Although General Motors Co. has pledged to compensate the families of people injured or killed because of its defective ignition switch, the automaker has been in court trying to halt lawsuits on behalf of those victims.
Chief executive officer Mary Barra appeared a second time before Congress on Wednesday to answer questions about the defects, which have been linked to 13 deaths and prompted recalls of nearly 6 million vehicles. GM, turning to the provisions of its 2009 bankruptcy, already has sought to toss out dozens of class actions filed on behalf of consumers seeking economic damages. Those cases have been stayed until Sept. 1.
GM has said the bankruptcy proceedings won’t affect personal injury and wrongful death cases, many of which have been brought in state courts across the country. But during the past week, GM had successfully removed some of those cases to federal courts, prompting a separate judicial panel to bundle them with the class actions, now coordinated for pretrial purposes in U.S. District Court for the Southern District of New York.
On June 12, the U.S. Judicial Panel on Multidistrict Litigation, which ordered that coordination before U.S. District Judge Jesse Furman, sent 64 additional cases to Furman’s court, followed by 15 more on Wednesday.
It’s unclear what effect the transfers might have on each individual case. But the immediate effect is to slow their progress as they get folded into a procedurally more complex MDL process. GM, meanwhile, has asked federal judges to halt discovery in some cases.
Bob Hilliard of Hilliard Muñoz Gonzales in Corpus Christi, who had two of his cases transferred, called GM’s tactic a “slick move.”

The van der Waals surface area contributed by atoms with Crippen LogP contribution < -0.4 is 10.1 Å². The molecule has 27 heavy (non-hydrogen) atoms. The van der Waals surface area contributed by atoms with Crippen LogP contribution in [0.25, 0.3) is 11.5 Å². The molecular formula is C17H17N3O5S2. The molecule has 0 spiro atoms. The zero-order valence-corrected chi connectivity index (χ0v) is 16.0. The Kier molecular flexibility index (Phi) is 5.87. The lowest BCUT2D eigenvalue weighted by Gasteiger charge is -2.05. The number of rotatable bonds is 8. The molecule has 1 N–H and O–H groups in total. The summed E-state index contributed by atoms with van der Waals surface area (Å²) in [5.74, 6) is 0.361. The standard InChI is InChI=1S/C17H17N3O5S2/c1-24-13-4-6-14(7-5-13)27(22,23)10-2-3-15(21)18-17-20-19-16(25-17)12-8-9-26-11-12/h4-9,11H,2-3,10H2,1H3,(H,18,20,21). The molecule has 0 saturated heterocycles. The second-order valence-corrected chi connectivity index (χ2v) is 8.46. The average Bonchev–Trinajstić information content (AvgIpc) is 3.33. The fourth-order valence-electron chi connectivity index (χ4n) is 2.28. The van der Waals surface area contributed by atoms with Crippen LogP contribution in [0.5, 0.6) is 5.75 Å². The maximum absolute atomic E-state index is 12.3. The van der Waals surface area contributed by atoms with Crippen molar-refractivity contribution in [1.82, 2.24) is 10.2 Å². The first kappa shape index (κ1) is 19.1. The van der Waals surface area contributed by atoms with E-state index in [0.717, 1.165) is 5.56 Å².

“I’ve instructed our legal staff to start objections,” he said.
Attorneys have seven days to object to the transfer orders, although the MDL panel is unlikely to rule on the matters until its next hearing on July 31.
GM spokesman Greg Martin did not respond to a request for comment.
One of Hilliard’s cases was brought on May 6 by the parents of Trenton Buzard, 6, who was paralyzed when the family’s 2005 Chevy Cobalt crashed on April 2, 2009. His aunt, 13, and great-grandmother, who was driving, died in the accident.
GM has asked U.S. District Judge Paul Diamond of the Eastern District of Pennsylvania to stay the case, which it removed from the Philadelphia County Court of Common Pleas.
Another plaintiffs attorney, Lance Cooper, has opposed the transfer of at least one of his cases. That case was filed by the parents of Brooke Melton, who died on March 10, 2010, when her 2005 Cobalt slid off the road and into a tree. The Meltons originally settled a case against GM last year—which has been largely credited for exposing the ignition-switch defects—but they filed a new lawsuit following this year’s recalls.
Cooper, founding partner of The Cooper Firm in Marietta, Ga., said GM improperly removed the Melton case to U.S. District Court for the Northern District of Georgia.
“It’s clear they don’t want to have to go back to the place where they were, given what they did,” he said. “Their intent in Melton is to delay it.”
GM has asked U.S. District Judge Orinda Evans to stay the Melton case.
Contact Amanda Bronstad at email@example.com.